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(from the root gen of geno=gigno). A Roman family in the widest sense of the word, descended on the male line from a common ancestor, and therefore bearing a common name. So long as the patricians were the only citizens with full rights, there could of course be no gentes not patrician. The oldest gentes belonged to the tribes of the Latin Ramnes and the Sabine Tities. Besides these there were the gentes belonging to the Alban families, brought to Rome by King Tullus Hostilius; and embodied by the other gentes in the community as a third tribe, the Luceres. These, the most ancient, were called gentes maiores as distinguished from the gentes minores, which included the plebeians whom Tarquinius Priscus raised to the rank of patricians. There were in later times instances of plebeian gentes being raised to patrician rank; but these became rarer and rarer, so that the number of patrician gentes was finally much reduced. During the last years of the Republic we hear of only fourteen still in existence, including thirty familiae (or families in the narrower sense). Many large gentes were divided into houses (stirpes) who had a common cognomen in addition to the name of their gens; thus the gens Cornelia included the Cornelii Maluginenses, Cornelii Cossi, Cornelii Scipiones, Cornelii Rufini, Cornelii Lentuli, Cornelii Dolabellae, Cornelii Cethegi, Cornelii Cinnae, Cornelii Sullae. Among the plebeians, as among the patricians, the familia naturally developed into a larger circle of relationship; but gentes in the old sense were not formed by the process. Though the plebeian had his gentile name, and afterwards his cognomen, he had not the real ius gentilicium. See Ius.

All gentiles, or members of a gens, had a right to its common property, which included a common burial-place. They also had a testamentary law of their own which lasted on into the imperial period. When a member of a gens died without heirs of his body, the next to inherit (as in the case of the plebeians) were the agnati, or gentiles on the male side, who could prove their relationship: failing these, the gentiles divided the inheritance. The existence of this law rendered it, in old times, necessary to obtain the consensus of the whole gens in cases of adoption and testamentary bequest. Another consequence of it was, that it was the duty of the gentiles to provide a curator for insane persons and spendthrifts, and a guardian for minors. See Curator.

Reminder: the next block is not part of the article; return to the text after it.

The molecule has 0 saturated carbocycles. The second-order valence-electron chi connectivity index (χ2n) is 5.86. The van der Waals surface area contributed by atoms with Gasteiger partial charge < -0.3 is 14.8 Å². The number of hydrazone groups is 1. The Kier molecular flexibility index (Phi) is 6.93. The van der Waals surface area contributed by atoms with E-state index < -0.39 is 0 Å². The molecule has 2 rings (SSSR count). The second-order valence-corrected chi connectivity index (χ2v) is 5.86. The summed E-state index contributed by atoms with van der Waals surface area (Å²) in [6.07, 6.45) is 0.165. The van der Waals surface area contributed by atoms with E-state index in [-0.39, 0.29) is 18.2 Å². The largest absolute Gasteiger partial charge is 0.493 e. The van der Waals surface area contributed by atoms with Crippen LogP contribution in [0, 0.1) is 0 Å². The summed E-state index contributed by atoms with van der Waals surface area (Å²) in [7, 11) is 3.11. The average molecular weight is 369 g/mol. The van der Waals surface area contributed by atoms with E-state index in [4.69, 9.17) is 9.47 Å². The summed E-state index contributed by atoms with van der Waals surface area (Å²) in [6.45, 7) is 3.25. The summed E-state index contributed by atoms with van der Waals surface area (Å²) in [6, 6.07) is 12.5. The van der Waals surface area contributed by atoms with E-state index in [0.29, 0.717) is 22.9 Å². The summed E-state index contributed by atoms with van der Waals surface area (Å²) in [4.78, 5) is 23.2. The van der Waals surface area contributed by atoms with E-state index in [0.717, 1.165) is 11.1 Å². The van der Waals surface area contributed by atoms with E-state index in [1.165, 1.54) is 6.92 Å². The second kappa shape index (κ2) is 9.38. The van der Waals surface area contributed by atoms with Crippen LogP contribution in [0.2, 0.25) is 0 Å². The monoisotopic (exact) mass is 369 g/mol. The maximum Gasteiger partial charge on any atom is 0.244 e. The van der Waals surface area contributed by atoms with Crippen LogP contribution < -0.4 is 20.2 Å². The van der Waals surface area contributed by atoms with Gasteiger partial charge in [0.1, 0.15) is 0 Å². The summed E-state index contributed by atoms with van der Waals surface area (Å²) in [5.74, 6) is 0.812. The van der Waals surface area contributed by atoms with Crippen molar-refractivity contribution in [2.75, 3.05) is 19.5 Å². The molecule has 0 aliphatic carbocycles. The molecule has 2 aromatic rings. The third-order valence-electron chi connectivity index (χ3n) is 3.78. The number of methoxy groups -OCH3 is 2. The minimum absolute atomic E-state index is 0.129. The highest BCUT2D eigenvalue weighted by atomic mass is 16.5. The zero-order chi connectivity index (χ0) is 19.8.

Every gens had its meetings, at which resolutions were passed binding its individual members in matters affecting the gens. It was a decree of the gens Manlia, for instance, which forbade any one of its members to bear the praenomen Marcus. As every familia, whether patrician or plebeian, had certain sacrifices which it was bound to perform, so had every gens, as a larger or extended familia. All members of the gens were entitled, and indeed bound, to take part in the sacra gentilicia, or common worship of the gens. These sacra ceased to exist with the extinction of a gens; and if a member of a gens left it, this right and duty also came to an end. It should be added that certain public religious services were assigned to particular gentes, that of Hercules, for instance, to the gens Pinaria. See Mommsen, Römisches Staatsrecht, iii. i. pp. 15-22; Becker, Handbuch, ii. 1.

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